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5 December 2013 11:26 am ,
Vol. 342 ,
An animal rights group known as the Nonhuman Rights Project filed lawsuits in three New York courts this week in an...
Researchers have been hot on the trail of the elusive Denisovans, a type of ancient human known only by their DNA and...
Thousands of scientists in the Russian Academy of Sciences (RAS) are about to lose their jobs as a result of the...
Dyslexia, a learning disability that hinders reading, hasn't been associated with deficits in vision, hearing, or...
Exotic, elusive, and dangerous, snakes have fascinated humankind for millennia. They can be hard to find, yet their...
Researchers have sequenced and analyzed the first two snake genomes, which represent two evolutionary extremes. The...
Snake venoms are remarkably complex mixtures that can stun or kill prey within minutes. But more and more researchers...
At age 30, Dutch biologist Freek Vonk has built up a respectable career as a snake scientist. But in his home country,...
- 5 December 2013 11:26 am , Vol. 342 , #6163
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Nanomotors Rev Up
7 January 2005 (All day)
Nanoscale robots that roam the bloodstream and attack molecular invaders are still fantasy. Mobile powered nanodevices, however, look more likely to become as reality thanks to a new trick for operating and even steering tiny rods and gears with chemical energy. The advances lay the groundwork for nanoscale cargo movers and more complex motors.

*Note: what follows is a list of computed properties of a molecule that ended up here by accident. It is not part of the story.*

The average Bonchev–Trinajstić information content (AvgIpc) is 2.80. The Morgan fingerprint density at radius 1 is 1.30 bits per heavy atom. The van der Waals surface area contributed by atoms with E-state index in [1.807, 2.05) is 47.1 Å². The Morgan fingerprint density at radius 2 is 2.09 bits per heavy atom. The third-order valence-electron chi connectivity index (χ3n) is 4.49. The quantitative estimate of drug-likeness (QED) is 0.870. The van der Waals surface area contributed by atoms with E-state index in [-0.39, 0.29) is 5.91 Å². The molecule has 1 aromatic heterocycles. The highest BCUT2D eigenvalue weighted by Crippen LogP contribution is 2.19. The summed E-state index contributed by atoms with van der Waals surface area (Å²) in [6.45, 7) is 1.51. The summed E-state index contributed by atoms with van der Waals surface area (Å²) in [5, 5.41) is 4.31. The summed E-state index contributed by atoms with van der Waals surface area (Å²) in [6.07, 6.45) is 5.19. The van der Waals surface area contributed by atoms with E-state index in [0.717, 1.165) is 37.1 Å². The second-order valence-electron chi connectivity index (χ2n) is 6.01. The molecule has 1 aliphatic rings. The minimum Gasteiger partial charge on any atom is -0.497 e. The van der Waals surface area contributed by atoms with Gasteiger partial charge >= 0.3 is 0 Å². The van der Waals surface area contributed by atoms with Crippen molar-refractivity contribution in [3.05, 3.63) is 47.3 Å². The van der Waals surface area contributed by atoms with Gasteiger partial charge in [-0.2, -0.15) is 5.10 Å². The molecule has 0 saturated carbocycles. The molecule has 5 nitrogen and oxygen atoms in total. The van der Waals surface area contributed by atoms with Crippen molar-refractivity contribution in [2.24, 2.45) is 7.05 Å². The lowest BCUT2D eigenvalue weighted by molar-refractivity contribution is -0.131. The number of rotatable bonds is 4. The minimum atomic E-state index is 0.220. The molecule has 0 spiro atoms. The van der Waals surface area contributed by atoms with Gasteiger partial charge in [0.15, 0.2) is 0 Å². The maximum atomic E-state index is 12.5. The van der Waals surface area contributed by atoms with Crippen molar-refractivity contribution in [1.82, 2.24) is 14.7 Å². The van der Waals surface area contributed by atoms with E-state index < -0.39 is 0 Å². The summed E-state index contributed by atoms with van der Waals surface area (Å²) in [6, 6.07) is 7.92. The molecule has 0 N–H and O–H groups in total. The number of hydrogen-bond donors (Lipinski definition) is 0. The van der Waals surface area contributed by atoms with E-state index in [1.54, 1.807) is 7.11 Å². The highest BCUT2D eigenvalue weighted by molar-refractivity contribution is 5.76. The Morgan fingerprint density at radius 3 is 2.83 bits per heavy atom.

Finding ways to power tiny devices has long been among nanotechnologists' greatest challenges and most popular pursuits. Numerous teams have borrowed proteins such as ATP synthase that use chemical energy to generate motion. But proteins are fragile, raising questions about how useful such devices would be in the nanomechanical world.
Last year, a Pennsylvania State University, University Park, team led by chemist Ayusman Sen reported a more robust alternative. They used the catalytic activity of platinum to propel tiny gold rods. In an aqueous solution, the platinum-tipped rods continuously converted hydrogen peroxide into oxygen and water. The oxygen-rich region lowered the surface tension between the tips of the rod and the liquid. Because the rest of the gold rod was attracted to the region of the low surface tension, the rod moved in that direction, generating more oxygen as it went. The only trouble with this approach was that the rods zigzagged like drunken sailors.
So for their current work, reported in the advance online version of Angewandte Chemie International Edition, Sen and his colleagues gave the rods some direction by adding nickel stripes. When magnetized, these stripes orient the rods perpendicularly to an externally applied magnetic field. So by simply moving a magnet, the researchers could steer their rods. For an encore, the group reports in the February issue of Small that they fashioned tiny metal gears in which each tooth is coated on one side with platinum. The teeth then all work together to push the gear through the water, spinning the gear.
Chad Mirkin, a nanotechnology expert at Northwestern University in Evanston, Illinois, calls the new work "a spectacular demonstration of how you can use chemistry to manipulate nanostructures in a whole new way." Sen says that his group is already working on making sensors that swim through fluids to find their target molecules and complex interlocking gears driven by catalysis.